“They seem to do all right but a lot more research and education is needed to do it right,” Williamson said. “That’s where Essie’s work will come in handy. It will give us a much broader picture because he is growing so many different varieties.”

Treasure Valley farmer Vince Holtz, who used to have fruit orchards in California years ago, said he is on the cusp of putting in some almond orchards around the region. That includes a 10-acre block in Eastern Oregon near the Idaho border, 7 acres in Caldwell and a couple of acres in Homedale.

“There’s a real good possibility it could work,” he said. “It’s been proven you can grow almonds here. The quality is actually pretty darn good compared with what you get in California.”

Holtz agreed with Fallahi that Idaho is attractive to some California farmers because of the cheaper land prices here, more reliable water situation and more favorable regulatory environment.  

“The California situation is getting tough enough that some of those guys are looking at new areas to put almonds in,” he said. “Demand for almonds is growing and growing and they are also running out of opportunities to expand in that area.”

If grown on a drip irrigation system in Idaho, almonds would use about 2.5 acre-feet of water per year, Holtz said, which would make them comparable to peaches or apples in water usage.

If almonds are grown in Idaho on a commercial scale, that would present opportunities for the state’s beekeepers, who currently travel to California in February and March to pollinate that state’s almond crop.

“If I had the opportunity to completely stay away from going down to California and pollinate almonds here in Idaho, that would be an opportunity in heaven for me,” said Beau Keading, a beekeeper from Shoshone.

Jonathan Millet, a beekeeper from Parma, said he believes most Idaho beekeepers would continue to travel to California as well as pollinate almonds in Idaho.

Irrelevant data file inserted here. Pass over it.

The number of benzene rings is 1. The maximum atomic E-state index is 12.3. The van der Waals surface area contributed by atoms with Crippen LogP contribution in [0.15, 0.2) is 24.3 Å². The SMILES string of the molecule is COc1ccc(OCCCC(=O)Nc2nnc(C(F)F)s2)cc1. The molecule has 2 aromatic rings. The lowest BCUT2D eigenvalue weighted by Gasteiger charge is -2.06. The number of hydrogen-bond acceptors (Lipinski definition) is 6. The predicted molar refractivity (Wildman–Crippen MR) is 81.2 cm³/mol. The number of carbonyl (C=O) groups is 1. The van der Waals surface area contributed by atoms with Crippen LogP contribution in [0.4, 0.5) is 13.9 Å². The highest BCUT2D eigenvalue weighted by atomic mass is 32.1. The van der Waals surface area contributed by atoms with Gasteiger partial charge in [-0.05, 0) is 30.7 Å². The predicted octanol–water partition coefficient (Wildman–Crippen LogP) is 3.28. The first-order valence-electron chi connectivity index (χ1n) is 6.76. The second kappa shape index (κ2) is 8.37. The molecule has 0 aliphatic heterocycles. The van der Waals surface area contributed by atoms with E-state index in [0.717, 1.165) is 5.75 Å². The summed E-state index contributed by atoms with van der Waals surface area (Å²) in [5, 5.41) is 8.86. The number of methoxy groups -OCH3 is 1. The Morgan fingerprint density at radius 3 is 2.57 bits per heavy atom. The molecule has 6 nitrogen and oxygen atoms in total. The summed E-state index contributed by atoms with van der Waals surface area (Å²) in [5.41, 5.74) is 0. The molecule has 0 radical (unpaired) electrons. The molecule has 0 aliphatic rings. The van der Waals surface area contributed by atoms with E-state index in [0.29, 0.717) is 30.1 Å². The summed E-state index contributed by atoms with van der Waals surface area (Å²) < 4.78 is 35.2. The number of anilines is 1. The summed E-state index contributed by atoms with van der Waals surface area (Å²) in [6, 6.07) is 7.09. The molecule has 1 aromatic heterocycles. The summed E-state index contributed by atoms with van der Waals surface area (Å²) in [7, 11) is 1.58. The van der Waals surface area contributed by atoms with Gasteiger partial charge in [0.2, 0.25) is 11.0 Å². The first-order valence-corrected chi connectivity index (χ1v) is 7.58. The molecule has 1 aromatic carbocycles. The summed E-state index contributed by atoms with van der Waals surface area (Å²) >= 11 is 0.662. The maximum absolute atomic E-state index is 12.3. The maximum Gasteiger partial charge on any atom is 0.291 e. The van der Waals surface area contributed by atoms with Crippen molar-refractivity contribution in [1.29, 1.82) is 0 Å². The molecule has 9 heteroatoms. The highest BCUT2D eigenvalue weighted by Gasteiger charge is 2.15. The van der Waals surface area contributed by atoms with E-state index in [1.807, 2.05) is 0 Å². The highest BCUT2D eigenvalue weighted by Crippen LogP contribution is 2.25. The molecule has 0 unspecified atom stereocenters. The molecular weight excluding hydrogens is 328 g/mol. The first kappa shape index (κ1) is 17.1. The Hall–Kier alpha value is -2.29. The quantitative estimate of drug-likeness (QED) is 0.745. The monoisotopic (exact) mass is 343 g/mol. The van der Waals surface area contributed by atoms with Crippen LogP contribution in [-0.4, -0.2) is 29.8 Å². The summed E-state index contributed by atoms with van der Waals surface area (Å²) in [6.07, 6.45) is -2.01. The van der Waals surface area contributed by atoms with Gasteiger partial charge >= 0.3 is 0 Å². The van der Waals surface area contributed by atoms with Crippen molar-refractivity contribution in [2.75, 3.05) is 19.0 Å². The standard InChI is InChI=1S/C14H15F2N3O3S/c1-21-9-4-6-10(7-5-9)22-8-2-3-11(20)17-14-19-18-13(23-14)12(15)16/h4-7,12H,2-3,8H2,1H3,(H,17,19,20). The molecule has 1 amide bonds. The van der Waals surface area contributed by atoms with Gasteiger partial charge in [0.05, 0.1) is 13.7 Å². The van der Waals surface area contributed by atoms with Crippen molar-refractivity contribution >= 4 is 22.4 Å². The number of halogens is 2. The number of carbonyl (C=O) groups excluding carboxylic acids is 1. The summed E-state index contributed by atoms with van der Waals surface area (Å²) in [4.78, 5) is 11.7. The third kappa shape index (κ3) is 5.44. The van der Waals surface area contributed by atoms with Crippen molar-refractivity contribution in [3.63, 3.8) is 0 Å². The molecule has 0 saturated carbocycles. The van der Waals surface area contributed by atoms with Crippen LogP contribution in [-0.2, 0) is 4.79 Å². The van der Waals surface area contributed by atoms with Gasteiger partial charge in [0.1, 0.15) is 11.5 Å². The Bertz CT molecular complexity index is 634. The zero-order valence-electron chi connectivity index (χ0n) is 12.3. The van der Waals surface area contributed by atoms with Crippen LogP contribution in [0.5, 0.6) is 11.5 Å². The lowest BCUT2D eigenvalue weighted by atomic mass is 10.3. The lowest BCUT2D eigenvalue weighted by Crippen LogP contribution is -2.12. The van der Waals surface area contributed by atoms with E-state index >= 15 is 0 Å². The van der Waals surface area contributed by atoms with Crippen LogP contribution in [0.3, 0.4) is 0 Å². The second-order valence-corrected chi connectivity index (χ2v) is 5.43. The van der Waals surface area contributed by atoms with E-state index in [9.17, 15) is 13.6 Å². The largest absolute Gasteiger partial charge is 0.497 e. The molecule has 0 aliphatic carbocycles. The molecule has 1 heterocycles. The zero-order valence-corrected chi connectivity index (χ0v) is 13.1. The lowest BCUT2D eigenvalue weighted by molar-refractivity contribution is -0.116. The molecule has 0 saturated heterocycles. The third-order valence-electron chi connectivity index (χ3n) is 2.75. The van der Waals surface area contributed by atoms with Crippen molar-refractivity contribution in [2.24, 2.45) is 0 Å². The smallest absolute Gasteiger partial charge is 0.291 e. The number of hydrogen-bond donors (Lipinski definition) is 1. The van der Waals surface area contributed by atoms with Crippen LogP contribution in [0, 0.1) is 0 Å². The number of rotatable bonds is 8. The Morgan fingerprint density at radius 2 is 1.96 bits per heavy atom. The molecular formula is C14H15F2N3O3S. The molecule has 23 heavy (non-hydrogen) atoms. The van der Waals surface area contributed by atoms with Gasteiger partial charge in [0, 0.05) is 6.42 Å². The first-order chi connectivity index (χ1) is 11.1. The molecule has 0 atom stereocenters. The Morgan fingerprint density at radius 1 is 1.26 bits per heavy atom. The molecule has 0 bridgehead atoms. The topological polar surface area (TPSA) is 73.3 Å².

Idaho’s almond crop would be pollinated in April or May, after California’s almond pollination season, which usually wraps up in March.

Millet and Keading both hope a commercial almond market develops in Idaho, but they differ on the likelihood of that happening.

Keading “absolutely” thinks it can happen. “If we can tap into the almond market, that would bring a heck of an economic boost to Idaho and could open up possibilities.”

Millet, who pollinates Fallahi’s almond trial, has grown several different almond varieties on a test basis over the past decade and has had mixed results.

“Some years they’ll have a whole bunch of fruit and some years they frost out,” he said. “They all die for a variety of reasons.”

Millet said he is excited about the possibility of Idaho attracting a large number of almond acres.

“It would be great if it did happen but it’s hard to do,” he said. “I’m a little skeptical. I don’t know if they’ll ever get anything past the research stage.”

Millet said the weather factor is the biggest challenge “but it’s not out of the possibility. They will never be grown in Pocatello [in East Idaho] but there are some warm pockets in southwestern Idaho where it could be possible.”

Based on past Idaho almond trials, “the chance for cropping in almonds was better than for apricots, which are routinely grown here,” Fallahi said. “We think they can be grown here but like with everything else, people have to be willing to take a chance.”